Subject: I have found a CD that I think you would enjoy
A 5-STAR DEBUT FOR MS. TERRELL, WITH EXQUISITE SUPPORT FROM
VINCENT P TARSITANO | PORT ORANGE, FL USA | 11/16/2005
(5 out of 5 stars)
"Berry Gordy picked a big winner when he hired Jean Terrell to replace Diana Ross in The Supremes. Vocally, she was stunning, stylish, strong and completely compatible with her colleagues in the group: a kind of cross between Diana Ross and Dionne Warwick, with a little Natalie Cole sprinkled in [in spite of the fact that Ms. Cole had yet to make her debut on record]. The Terrell-Wilson-Birdsong blend was sheer musical perfection. There was an instantly noticeable renewed vigor to the vocals, as well as a focus on group singing and harmony. Ms. Terrell frequently added her voice to the background harmonies, as well.
As the first Supremes album recorded and released after Ms. Ross's departure, this collection is an historical statement. The fact that the music, songs, production and performances are very, very good also makes it a treat.
In fact, 8 of the 12 selections are quite strong, and, in many cases, excellent soul-infused pop.
Of course, "Up The Ladder to The Roof," the "new" group's first single release, is featured. It went top ten pop, and actually bested Ms. Ross's debut single. It is a rollicking romp, upbeat, with angelic vocals, gloriously led by Ms. Terrell, and featuring fill-in phrases by Mary Wilson and Cindy Birdsong. Quite a statement lyrically and performance-wise.
The second single, the quasi-anthemic "Everybody's Got The Right to Love," reached the upper half of the top forty, but due to it's rather unusual rhythm, was not a smash. It was a very good record, and the group performed it in all of their live shows, as well as on TV, in 70 and 71.
"The Loving Country," co-written by Smokey Robinson, is quite a symphonic soul masterpiece, featuring breathtaking harmonies, and an incredibly strong lead by Ms. Terrell. It is a song of universal love that preceded the similar themed "Stoned Love," the cornerstone of the group's second album release.
"Wait A Minute Before You Leave Me," is a soft-funk gem, featuring a standout soulful lead, and background harmonies that hark back to "Love Child," which always led me to suspect it was either the Andantes featured on or augmenting the harmonies. It had "hit" written all over it.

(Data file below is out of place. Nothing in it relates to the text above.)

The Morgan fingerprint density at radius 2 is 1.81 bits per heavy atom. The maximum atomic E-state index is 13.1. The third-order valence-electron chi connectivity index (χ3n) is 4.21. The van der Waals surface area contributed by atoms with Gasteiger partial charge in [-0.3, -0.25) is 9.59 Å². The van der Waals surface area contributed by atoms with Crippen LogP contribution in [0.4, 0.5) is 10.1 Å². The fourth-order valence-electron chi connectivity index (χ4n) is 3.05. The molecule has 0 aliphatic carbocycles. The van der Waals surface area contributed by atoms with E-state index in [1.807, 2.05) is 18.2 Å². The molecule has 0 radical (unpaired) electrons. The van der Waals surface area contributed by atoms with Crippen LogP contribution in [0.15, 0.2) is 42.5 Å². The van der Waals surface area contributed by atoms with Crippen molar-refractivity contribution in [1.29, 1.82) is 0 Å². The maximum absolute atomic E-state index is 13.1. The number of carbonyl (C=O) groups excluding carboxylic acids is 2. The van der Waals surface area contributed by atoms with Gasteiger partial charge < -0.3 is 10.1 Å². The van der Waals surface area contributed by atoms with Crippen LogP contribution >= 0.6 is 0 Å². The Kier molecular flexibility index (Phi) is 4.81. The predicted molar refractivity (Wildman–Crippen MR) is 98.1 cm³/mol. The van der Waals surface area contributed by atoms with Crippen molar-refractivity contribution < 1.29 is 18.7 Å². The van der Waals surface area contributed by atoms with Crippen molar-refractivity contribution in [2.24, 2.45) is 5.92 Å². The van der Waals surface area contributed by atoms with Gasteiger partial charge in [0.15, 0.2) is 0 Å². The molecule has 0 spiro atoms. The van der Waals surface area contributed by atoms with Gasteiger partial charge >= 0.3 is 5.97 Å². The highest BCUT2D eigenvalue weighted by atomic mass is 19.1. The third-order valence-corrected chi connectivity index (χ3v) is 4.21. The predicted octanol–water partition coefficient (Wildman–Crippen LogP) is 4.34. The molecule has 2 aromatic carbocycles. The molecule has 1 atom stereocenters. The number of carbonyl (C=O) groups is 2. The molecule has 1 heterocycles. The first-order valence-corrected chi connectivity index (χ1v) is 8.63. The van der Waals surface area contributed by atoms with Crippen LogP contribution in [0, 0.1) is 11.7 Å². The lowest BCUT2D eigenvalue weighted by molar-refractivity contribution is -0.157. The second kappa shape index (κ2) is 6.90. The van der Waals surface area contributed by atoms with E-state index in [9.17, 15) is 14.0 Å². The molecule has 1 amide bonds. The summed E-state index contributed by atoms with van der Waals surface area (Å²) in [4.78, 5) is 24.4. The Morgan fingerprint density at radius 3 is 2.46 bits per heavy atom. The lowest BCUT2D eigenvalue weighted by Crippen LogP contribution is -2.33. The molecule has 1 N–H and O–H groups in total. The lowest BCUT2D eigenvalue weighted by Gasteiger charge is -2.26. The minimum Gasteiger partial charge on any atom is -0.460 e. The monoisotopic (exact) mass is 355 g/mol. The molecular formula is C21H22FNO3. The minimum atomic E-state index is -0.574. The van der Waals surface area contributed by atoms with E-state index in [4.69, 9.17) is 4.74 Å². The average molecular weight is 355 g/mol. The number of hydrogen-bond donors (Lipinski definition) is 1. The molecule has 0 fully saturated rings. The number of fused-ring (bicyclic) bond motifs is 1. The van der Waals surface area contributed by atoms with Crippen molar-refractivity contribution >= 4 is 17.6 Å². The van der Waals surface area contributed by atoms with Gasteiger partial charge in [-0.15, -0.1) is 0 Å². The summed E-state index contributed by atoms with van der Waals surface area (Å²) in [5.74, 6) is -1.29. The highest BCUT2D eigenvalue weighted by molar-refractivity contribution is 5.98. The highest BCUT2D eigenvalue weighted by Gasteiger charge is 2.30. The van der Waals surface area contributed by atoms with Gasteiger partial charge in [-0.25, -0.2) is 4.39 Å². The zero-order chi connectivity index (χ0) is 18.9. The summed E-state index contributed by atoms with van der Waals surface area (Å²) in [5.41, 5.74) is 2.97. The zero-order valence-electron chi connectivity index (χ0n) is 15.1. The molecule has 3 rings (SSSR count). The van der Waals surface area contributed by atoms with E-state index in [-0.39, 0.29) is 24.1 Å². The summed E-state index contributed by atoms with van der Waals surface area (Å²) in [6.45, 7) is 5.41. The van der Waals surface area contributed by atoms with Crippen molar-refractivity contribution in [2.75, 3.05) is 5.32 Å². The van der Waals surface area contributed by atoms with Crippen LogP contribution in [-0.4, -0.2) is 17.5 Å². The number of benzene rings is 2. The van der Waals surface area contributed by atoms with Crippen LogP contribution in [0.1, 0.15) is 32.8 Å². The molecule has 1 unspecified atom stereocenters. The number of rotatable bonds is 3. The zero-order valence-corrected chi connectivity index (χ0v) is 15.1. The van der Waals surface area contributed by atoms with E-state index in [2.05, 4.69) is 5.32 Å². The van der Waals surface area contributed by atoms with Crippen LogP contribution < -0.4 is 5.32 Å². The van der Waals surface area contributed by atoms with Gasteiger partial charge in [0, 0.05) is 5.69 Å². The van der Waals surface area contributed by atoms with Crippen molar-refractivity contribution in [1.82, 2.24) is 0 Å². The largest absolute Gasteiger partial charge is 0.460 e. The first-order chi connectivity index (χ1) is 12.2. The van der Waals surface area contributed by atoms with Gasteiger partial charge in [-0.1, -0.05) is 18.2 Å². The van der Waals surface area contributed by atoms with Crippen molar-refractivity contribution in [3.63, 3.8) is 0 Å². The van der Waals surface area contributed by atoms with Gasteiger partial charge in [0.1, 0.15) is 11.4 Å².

"You Move Me," features a lead vocal performance that precedes Natalie Cole's "This Will Be." Deserves to be heard.
"But I Love You More," a lovely ballad, features Mary Wilson doing a Melvin Franklin-type [the bass voice in The Temptations] riff just before the first lead line is sung. Pretty cool.
"Then We Can Try Again," "(I Got Hurt)Trying to Be The Only Girl in Your Life," "Baby, Baby," are the weakest songs on the album, because the songwriting is not first-rate. The performances, however, redeem these tunes.
"Take A Closer Look at Me," is most notable for the strong lead and backing harmonies. The backings are particularly soulful.
"Then I Met You," is a beautiful ballad, with a tender lead line, and very sweet background harmonies. It's about a formerly lonely girl, whose life and outlook brightened with the start of a wonderful relationship.
"Bill, When Are You Coming Back," is a rolling, moving, soulful song about a girl hoping that her love gets back (from VietNam) safe and soon. There's just enough desperation here to make a mild anti-war statement and create a sense of drama.
The album sold quite well, reaching #25 on the pop chart. It renewed interest in The Supremes as contenders on the r&b charts, as well.
It featured the typical flawless Motown production, incredible playing from the Funk Brothers, great arrangements from the studio's finest, and 8 memorable (and 3 pretty good) songs. We fans could not have asked for much more at the time of it's release. ESSENTIAL 70'S SUPREMES. HISTORICAL VALUE, AS WELL, AS IT IS THE FIRST POST-DIANA SUPREMES LP.
"New" Supremes come out swinging with powerful debut
L. garrett | 01/31/2006
(5 out of 5 stars)
"Jean,Mary, and Cindy nailed this album. With Frank Wilson at the production helm, the new group sans Ross found a new style and sound that was "right on" target.
The set contains maybe a couple of songs you would consider filler material but the songs as a whole are great.That unmistakeable motown sound is still there with bass and tambourines working their magic.
The songs range from smooth ballads to contemporary to pop/soul. The song that gets the most oldies airplay is "Up the ladder" yet i wonder why i never heard much of the others. Many of them were potential smash hit material.
Legend has it the album was not promoted as heavily as it should have been by motown (as all eyes were on Ms. Ross).This was a fate subsequent Supremes albums would also meet.
Record company indiference still seems to haunt the group. Even With their legions of fans i am flabbergasted at the fact that Motown has not re-release all of the Supremes albums from the seventies. If you can find an original compact disc copy of "Right On"..... at an affordable price...GET IT !!"